Germany's Daimler said Monday it has reached a deal to get rid of its remaining 19.9% stake in Chrysler, severing the last tie between the two automakers that was formed more than a decade ago.
The agreement is expected to stanch the billions in losses Daimler has sustained as a result of its stake in the struggling U.S. automaker, which itself faces a Thursday deadline to restructure or face possible collapse.
"Following the transfer of the term sheet into the final definitive agreements, the relationship between Daimler and Chrysler will solely consist of supplier-customer relations, including limited support for certain dealer financing until the end of September 2009, as well as certain guaranties," Daimler said in its statement.
Under the agreement, Daimler will forgive $1.9 billion in loans it extended to Auburn Hills, Mich.-based Chrysler, which it had already written off in its 2008 financial results.
Daimler also agreed to pay $200 million into Chrysler's pension plan when the deal takes effect and in each of the two years afterward. The money will help fund the pensions of former DaimlerChrysler workers, Daimler said.
The existing pension guaranty of $1 billion in relation to the Pension Benefit Guaranty Corp., the government corporation that insures the pensions of millions of workers and retirees, will be reduced to $200 million and remain in place through August 2012.
Daimler said the deal is expected to reduce its second-quarter earnings before interest and tax by about $700 million. The automaker has recorded billions in losses related to Chrysler since selling off most of its stake in the U.S. carmaker to New York-based private equity firm Cerberus Capital Management in 2007.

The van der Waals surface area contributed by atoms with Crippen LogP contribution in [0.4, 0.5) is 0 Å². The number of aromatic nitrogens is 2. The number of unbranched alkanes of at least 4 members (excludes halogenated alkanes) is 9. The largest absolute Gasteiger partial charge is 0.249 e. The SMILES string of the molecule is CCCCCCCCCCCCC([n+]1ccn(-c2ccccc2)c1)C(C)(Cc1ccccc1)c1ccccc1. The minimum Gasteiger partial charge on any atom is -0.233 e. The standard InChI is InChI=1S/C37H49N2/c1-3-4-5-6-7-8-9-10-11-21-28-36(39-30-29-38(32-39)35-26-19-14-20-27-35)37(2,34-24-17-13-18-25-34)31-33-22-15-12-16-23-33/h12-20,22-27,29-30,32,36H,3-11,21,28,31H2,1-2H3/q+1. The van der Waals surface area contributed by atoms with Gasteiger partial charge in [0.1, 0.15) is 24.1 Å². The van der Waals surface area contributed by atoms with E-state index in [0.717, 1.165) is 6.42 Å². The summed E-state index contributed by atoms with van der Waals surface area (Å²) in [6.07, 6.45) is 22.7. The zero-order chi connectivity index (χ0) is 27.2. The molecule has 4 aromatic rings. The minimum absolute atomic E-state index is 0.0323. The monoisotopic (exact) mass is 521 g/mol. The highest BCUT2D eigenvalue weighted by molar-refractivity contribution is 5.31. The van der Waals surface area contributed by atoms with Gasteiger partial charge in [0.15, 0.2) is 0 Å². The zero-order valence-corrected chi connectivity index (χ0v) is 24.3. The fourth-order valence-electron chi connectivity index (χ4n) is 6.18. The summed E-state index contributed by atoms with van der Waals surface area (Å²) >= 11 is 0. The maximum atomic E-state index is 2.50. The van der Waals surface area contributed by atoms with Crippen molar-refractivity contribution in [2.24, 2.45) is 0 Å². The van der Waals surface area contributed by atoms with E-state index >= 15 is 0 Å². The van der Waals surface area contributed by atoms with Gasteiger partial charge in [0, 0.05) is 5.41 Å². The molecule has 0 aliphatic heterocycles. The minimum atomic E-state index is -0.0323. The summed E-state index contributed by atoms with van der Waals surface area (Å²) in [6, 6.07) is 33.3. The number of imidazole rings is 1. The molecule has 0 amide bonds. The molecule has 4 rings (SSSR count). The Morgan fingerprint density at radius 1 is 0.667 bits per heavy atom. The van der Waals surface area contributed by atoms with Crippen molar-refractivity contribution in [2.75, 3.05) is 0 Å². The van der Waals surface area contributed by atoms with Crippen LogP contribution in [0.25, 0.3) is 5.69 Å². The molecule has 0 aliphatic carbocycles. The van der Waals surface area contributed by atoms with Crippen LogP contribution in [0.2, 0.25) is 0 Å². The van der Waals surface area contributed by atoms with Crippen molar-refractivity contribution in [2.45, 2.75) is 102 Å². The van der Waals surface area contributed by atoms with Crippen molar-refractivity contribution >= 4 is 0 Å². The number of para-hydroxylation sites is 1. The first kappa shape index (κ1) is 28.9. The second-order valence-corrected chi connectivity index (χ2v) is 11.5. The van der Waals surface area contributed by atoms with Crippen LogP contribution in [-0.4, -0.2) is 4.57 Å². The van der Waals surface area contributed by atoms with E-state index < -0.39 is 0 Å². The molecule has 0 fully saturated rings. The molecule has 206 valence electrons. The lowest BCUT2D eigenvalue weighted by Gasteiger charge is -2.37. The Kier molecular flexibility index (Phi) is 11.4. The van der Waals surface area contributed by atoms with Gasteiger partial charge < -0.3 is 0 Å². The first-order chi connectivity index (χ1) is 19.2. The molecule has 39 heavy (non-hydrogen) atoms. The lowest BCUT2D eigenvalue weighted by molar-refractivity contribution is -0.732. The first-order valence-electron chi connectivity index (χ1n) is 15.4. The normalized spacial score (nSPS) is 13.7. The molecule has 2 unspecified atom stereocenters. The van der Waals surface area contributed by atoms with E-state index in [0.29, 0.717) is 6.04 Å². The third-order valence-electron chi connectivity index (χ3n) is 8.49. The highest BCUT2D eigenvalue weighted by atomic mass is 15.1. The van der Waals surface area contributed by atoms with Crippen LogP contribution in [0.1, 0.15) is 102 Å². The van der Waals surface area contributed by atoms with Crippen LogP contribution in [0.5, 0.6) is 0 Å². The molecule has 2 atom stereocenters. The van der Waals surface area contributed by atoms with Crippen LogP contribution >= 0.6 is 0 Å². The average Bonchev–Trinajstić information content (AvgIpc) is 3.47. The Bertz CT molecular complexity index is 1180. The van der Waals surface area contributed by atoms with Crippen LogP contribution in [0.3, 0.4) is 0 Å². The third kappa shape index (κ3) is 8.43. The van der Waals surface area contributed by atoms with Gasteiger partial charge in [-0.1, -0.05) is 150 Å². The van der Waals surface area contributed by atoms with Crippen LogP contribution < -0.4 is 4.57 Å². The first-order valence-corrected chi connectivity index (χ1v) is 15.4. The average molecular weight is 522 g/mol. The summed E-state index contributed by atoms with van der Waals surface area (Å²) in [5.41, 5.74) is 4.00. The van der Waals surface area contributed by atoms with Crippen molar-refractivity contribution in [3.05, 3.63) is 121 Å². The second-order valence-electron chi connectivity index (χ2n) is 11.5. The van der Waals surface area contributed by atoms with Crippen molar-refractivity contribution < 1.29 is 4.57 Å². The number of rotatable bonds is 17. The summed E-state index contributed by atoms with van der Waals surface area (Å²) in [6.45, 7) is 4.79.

For the fourth quarter of 2008 alone, Daimler said its Chrysler stake pulled its results lower by some 2 billion euros. The German company reported a 1.53 billion euro loss for the quarter. Daimler is scheduled to release its first-quarter earnings on Tuesday.
Cerberus' acquisition of 80.1% of Chrysler in 2007 dissolved a stormy "merger of equals" made in 1998 between Daimler-Benz and Chrysler. But in November 2008, Cerberus accused Daimler of intentionally misleading it before it sold the controlling stake to the private equity firm the year before in a $7.4 billion deal.
As part of Monday's deal, Chrysler and Cerberus agreed to waive any claims, including that one, stemming from the 2007 sale, Daimler said.
Meanwhile, Chrysler has been living on $4 billion in government loans and may get another $500 million to keep it alive through Thursday's deadline to restructure. It has negotiated steep concessions with the United Auto Workers and Canadian Auto Workers unions, but if it can't close final deals with bondholders and Italy's Fiat, no more government money will be made available and the company almost certainly would be sold off in pieces under bankruptcy court supervision.